Navigating challenges and seizing opportunities on Nepal-China relations

Experts and stakeholders discussed various aspects of Nepal-China relations including BRI, GSI and national security.

NL Today

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Kathmandu: Experts and stakeholders discussed various aspects of Nepal-China relations including BRI, GSI and national security while also offering advice to Prime Minister Pushpa Kamal Dahal who is embarking on China visit next week. At the seminar entitled ‘The Evolving Nepal-China Relationship: Navigating Challenges and Seizing Opportunities’ organized by Centre for Social Inclusion and Federalism (CESIF) in Kathmandu on Wednesday, they said that PM’s upcoming visit presents an opportunity for Nepal to raise and resolve existing issues with the northern neighbor.  

“The Prime Minister’s visit is seen as an important occasion to resolve the existing issues and strengthen the bilateral ties. It is expected that PM Prachanda will hold a discussion on the various avenues of bilateral relationships, including the long-stalled BRI projects and other issues of economic and bilateral cooperation,” Vijay Kant Karna, Executive Chair at CESIF, said. “While PM Prachanda will have a hard time managing the diversified priorities of the parties in the ruling coalition back home while dealing with China, PM Prachanda’s visit is expected to bring forth some tangible benefits to strengthen the bilateral relationship and resolve existing differences.”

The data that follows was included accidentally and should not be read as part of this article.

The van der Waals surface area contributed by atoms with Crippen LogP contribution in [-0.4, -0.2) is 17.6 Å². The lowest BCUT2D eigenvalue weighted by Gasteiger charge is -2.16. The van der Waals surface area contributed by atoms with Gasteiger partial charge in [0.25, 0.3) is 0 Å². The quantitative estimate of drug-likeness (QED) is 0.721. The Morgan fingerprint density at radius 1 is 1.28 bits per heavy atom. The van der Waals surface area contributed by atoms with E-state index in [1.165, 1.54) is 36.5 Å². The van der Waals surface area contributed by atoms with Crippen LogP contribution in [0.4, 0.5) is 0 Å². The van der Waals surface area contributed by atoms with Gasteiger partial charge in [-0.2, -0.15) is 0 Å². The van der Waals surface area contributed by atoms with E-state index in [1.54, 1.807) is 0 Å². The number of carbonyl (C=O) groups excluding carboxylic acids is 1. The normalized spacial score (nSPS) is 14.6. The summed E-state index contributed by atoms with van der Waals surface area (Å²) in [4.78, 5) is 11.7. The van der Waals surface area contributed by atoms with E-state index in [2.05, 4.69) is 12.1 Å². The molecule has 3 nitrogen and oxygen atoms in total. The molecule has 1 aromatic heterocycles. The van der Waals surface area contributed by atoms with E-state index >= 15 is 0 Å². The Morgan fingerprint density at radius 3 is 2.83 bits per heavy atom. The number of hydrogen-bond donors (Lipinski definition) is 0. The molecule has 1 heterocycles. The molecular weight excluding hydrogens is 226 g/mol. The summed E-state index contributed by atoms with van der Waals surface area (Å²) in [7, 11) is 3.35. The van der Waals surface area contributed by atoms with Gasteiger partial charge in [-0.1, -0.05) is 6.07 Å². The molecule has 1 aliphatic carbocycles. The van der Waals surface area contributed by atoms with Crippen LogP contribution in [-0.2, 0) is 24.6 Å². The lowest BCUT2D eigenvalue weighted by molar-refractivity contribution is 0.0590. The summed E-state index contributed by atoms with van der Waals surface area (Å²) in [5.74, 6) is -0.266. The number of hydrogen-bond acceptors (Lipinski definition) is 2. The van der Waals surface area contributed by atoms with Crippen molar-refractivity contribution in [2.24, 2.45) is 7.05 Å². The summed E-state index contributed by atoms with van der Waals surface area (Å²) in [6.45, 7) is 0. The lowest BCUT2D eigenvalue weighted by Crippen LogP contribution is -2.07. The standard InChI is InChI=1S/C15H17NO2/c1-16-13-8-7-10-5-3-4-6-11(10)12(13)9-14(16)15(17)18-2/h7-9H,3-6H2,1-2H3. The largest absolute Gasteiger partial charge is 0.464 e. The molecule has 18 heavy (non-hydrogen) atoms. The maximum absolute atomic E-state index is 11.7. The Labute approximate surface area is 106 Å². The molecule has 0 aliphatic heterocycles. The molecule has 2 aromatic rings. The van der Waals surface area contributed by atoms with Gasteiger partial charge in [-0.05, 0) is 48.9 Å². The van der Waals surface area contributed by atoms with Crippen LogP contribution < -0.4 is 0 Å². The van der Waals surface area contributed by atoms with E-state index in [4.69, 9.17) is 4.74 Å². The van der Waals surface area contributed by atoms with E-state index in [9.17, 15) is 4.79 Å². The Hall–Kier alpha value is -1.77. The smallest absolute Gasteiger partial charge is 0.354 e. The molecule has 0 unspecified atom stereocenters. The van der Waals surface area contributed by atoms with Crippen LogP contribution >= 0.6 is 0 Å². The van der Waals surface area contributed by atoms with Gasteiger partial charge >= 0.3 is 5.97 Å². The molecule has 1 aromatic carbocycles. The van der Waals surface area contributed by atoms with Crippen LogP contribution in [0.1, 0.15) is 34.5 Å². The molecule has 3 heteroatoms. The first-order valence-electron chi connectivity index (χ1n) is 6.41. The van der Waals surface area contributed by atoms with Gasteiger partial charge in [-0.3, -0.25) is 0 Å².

Speaking at the seminar Madhu Raman Acharya, former ambassador, highlighted larger geopolitical ambitions of China. “China has been shifting its goalposts regarding its engagement in Nepal. Earlier China’s engagement was confined largely within arenas of security and trade but now China wants Nepal to be a part of its diverse initiatives – this is directed at realizing its larger geopolitical aims and ambitions,” he said.

General Gaurav Shumsher JB Rana, former Chief of Army Staff at Nepal Army, suggested that Nepal should stick to non-alignment policy amid the growing geopolitical competitions. “In the current geopolitical context, Nepal would be wise to stick to its Constitution’s principles of Panchasheel and non-alignment,” said Rana. “We must be cautious but also flexible in our foreign policy.”

Shisir Khanal, Member of Parliament from Rastriya Swatantra Party (RSP), spoke on the necessity to capitalize upon the Nepal-China relations whilst understanding China’s regional and global position. “There has been a significant shift in the geopolitical landscape when compared to that of the 1950s, 60s,” said Khanal. “Drawing parallels between these different contexts to analyze the contemporary geopolitical situation wouldn’t be so apt- and it doesn’t help in our diplomatic endeavors either.”

Speakers said that Prime Minister’s upcoming visit to Beijing can be a good opportunity to improve Nepal-China bilateral ties.